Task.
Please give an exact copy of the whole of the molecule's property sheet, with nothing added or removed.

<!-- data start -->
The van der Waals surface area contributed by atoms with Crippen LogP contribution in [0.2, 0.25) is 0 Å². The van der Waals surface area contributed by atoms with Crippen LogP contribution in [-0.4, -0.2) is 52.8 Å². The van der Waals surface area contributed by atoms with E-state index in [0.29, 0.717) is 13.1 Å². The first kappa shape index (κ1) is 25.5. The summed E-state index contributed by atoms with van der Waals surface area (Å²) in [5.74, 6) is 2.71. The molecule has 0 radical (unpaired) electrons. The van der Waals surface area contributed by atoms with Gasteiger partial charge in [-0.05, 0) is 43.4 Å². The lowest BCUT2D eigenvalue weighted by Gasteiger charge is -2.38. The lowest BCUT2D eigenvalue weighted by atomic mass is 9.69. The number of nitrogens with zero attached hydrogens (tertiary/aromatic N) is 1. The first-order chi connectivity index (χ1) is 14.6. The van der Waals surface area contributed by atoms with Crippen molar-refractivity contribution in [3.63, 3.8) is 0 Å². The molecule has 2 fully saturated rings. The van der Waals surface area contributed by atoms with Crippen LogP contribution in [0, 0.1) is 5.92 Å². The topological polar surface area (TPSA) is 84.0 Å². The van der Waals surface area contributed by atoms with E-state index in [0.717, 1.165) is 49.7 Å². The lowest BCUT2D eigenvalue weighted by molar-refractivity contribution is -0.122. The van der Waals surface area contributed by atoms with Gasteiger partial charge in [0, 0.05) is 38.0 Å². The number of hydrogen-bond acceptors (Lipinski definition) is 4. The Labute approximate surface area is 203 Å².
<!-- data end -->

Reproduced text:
The van der Waals surface area contributed by atoms with Crippen LogP contribution in [0.2, 0.25) is 0 Å². The van der Waals surface area contributed by atoms with Crippen LogP contribution in [-0.4, -0.2) is 52.8 Å². The van der Waals surface area contributed by atoms with E-state index in [0.29, 0.717) is 13.1 Å². The first kappa shape index (κ1) is 25.5. The summed E-state index contributed by atoms with van der Waals surface area (Å²) in [5.74, 6) is 2.71. The molecule has 0 radical (unpaired) electrons. The van der Waals surface area contributed by atoms with Gasteiger partial charge in [-0.05, 0) is 43.4 Å². The lowest BCUT2D eigenvalue weighted by Gasteiger charge is -2.38. The lowest BCUT2D eigenvalue weighted by atomic mass is 9.69. The number of nitrogens with zero attached hydrogens (tertiary/aromatic N) is 1. The first-order chi connectivity index (χ1) is 14.6. The van der Waals surface area contributed by atoms with Crippen molar-refractivity contribution in [3.63, 3.8) is 0 Å². The molecule has 2 fully saturated rings. The van der Waals surface area contributed by atoms with Crippen LogP contribution in [0, 0.1) is 5.92 Å². The topological polar surface area (TPSA) is 84.0 Å². The van der Waals surface area contributed by atoms with E-state index in [0.717, 1.165) is 49.7 Å². The lowest BCUT2D eigenvalue weighted by molar-refractivity contribution is -0.122. The van der Waals surface area contributed by atoms with Gasteiger partial charge in [0, 0.05) is 38.0 Å². The number of hydrogen-bond acceptors (Lipinski definition) is 4. The Labute approximate surface area is 203 Å².